Section 10(b) of the Canadian Charter of Rights and Freedoms preserves the right of a detained individual to contact counsel immediately upon arrest or detention, and simultaneously imposes a duty upon police to immediately inform individuals that they have this right.
The section states that “Everyone has the right on arrest or detention…
to retain and instruct counsel without delay and to be informed of that right.”
The duty of police to inform suspects of their Section 10(b) rights was firmly established by the Supreme Court of Canada in R. v. Bartle in 1994, where the accused was arrested for alleged impaired driving and the police failed to inform him of his right to contact counsel at the time of arrest. The evidence against Mr. Bartle was excluded on the basis of the Charter breach.
R. v. Feeney was a similar case in 1997, where a charge of second degree murder was thrown out after police entered the suspect’s home without a warrant and proceeded to question him without informing him of his right to counsel.
Unlike the American constitution, the Charter of Rights and Freedoms does not expressly provide for a right to state-funded counsel where the accused cannot afford to retain a lawyer. The Ontario Court of Appeal, however, has interpreted Section 7 of the Charter as requiring the government to fund defense counsel in certainly, narrowly defined circumstances. This reasoning for this was laid out in the Rowbotham decision of 1988.
Section 11(b) of the Charter protects Canadians’ right to a speedy trial in Canada, stating that “any person charged with an offence has the right… to be tried within a reasonable time.
The Supreme Court of Canada breathed life into this constitutional guarantee in 1990 with the Askov decision, ruling that a two-year delay in bringing four suspects to trial for extortion and firearms offences was a violation of their right to be tried within a reasonable time pursuant to Section 11(b). This led to a stay of proceedings against Askov and his co-accused, along with thousands of other accused persons throughout Ontario. It also set the stage for thousands of so called “Askov applications” across Canada in the subsequent years.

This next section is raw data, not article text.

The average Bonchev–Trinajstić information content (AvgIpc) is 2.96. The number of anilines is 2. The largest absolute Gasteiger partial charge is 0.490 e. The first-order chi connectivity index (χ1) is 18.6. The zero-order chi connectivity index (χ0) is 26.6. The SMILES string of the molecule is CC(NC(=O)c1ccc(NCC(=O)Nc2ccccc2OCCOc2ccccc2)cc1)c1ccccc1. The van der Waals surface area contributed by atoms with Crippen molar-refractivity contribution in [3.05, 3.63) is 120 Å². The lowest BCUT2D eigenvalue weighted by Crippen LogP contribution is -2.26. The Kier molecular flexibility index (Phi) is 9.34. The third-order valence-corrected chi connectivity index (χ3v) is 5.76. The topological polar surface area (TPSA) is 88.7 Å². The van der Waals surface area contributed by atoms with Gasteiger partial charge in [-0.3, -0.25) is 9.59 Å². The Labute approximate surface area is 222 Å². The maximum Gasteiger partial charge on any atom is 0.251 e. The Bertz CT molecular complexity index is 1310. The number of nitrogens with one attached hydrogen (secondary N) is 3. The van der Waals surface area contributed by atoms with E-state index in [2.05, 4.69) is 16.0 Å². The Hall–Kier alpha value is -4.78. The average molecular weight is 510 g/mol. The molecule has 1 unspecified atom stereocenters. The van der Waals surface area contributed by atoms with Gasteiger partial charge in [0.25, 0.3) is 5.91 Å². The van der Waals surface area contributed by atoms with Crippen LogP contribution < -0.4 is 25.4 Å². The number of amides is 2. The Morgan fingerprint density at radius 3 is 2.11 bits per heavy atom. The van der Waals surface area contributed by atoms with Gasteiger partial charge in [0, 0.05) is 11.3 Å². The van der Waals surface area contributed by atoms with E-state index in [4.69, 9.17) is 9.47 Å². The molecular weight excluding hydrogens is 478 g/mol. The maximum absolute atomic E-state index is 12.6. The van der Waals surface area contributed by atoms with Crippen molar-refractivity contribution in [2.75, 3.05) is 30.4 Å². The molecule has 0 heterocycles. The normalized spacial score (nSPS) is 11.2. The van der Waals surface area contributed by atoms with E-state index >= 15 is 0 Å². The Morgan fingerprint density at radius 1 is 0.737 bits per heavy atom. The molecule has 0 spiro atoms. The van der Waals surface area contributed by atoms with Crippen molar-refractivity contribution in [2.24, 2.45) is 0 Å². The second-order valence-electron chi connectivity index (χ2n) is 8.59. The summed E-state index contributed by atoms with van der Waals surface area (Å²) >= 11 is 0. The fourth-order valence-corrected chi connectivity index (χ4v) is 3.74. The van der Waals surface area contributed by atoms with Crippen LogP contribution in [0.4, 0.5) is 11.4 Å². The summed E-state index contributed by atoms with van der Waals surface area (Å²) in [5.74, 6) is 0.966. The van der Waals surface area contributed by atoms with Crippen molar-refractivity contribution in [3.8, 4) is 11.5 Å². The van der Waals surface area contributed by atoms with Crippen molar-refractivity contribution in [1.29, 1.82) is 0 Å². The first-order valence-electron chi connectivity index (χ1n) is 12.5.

In 1992, the Supreme Court of Canada raised the bar for future Askov applications with the Morin decision. Although the length and cause of the delay remains a significant factor, the Supreme Court made clear in Morin that other factors must also be considered, and placed a certain onus on the accused to demonstrate that the delay prejudiced their defense or adversely affected them in some way.
Canada’s Charter of Rights and Freedoms provides for the exclusion of evidence that was obtained as a result of a Charter breach, but only in circumstances where admitting the evidence would bring the administration of justice into disrepute.
Section 24(2) of the Charter states that “where, in proceedings under subsection (1), a court concludes that evidence was obtained in a manner that infringed or denied any rights or freedoms guaranteed by this Charter, the evidence shall be excluded if it is established that, having regard to all the circumstances, the admission of it in the proceedings would bring the administration of justice into disrepute.”
The meaning of Section 24(2) was initially fleshed out by the Supreme Court of Canada in the 1987 Collins decision, where police obtained evidence of the illegal drug heroin from an aggressive and unreasonable search which was deemed to violate the Section 8 rights of the accused.
The Collins test was revisited in 2009 in the Grant case, which imposed a stricter standard for the type of Charter breach that would “bring the administration into disrepute,” and held that not every Charter breach should necessarily result in the exclusion of evidence.
The precedent set in Grant has expanded the ability of police to engage in aggressive search and seizure, essentially on a hunch, as we can see from cases such as R. v. Loewen. The current Supreme Court has made clear that only particularly aggravated or egregious Charter breaches will result in the exclusion of evidence.